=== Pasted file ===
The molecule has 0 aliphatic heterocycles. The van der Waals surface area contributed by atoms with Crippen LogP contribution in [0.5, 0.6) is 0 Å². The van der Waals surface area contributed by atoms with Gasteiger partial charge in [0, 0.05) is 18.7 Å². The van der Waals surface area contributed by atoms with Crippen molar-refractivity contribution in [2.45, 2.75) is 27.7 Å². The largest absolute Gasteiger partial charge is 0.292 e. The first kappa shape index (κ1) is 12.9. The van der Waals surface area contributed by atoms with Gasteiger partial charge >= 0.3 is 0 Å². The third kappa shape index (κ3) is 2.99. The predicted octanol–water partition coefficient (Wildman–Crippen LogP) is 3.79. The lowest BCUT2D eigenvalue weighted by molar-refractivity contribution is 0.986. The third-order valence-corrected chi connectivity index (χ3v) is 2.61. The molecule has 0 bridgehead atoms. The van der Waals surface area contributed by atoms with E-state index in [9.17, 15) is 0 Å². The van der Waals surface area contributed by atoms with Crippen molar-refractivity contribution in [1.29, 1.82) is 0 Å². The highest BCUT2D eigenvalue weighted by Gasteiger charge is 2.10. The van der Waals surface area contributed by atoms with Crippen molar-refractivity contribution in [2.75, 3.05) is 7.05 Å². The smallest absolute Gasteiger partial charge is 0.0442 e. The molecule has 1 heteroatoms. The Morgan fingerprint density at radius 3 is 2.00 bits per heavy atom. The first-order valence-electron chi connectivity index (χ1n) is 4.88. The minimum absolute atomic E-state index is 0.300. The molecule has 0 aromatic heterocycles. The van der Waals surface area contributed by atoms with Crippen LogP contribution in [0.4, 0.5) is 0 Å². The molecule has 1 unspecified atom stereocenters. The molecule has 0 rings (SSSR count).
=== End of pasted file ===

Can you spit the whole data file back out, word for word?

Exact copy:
The molecule has 0 aliphatic heterocycles. The van der Waals surface area contributed by atoms with Crippen LogP contribution in [0.5, 0.6) is 0 Å². The van der Waals surface area contributed by atoms with Gasteiger partial charge in [0, 0.05) is 18.7 Å². The van der Waals surface area contributed by atoms with Crippen molar-refractivity contribution in [2.45, 2.75) is 27.7 Å². The largest absolute Gasteiger partial charge is 0.292 e. The first kappa shape index (κ1) is 12.9. The van der Waals surface area contributed by atoms with Gasteiger partial charge >= 0.3 is 0 Å². The third kappa shape index (κ3) is 2.99. The predicted octanol–water partition coefficient (Wildman–Crippen LogP) is 3.79. The lowest BCUT2D eigenvalue weighted by molar-refractivity contribution is 0.986. The third-order valence-corrected chi connectivity index (χ3v) is 2.61. The molecule has 0 bridgehead atoms. The van der Waals surface area contributed by atoms with E-state index in [9.17, 15) is 0 Å². The van der Waals surface area contributed by atoms with Crippen molar-refractivity contribution in [1.29, 1.82) is 0 Å². The highest BCUT2D eigenvalue weighted by Gasteiger charge is 2.10. The van der Waals surface area contributed by atoms with Crippen molar-refractivity contribution in [2.75, 3.05) is 7.05 Å². The smallest absolute Gasteiger partial charge is 0.0442 e. The molecule has 1 heteroatoms. The Morgan fingerprint density at radius 3 is 2.00 bits per heavy atom. The first-order valence-electron chi connectivity index (χ1n) is 4.88. The minimum absolute atomic E-state index is 0.300. The molecule has 0 aromatic heterocycles. The van der Waals surface area contributed by atoms with Crippen LogP contribution in [0.4, 0.5) is 0 Å². The molecule has 1 unspecified atom stereocenters. The molecule has 0 rings (SSSR count).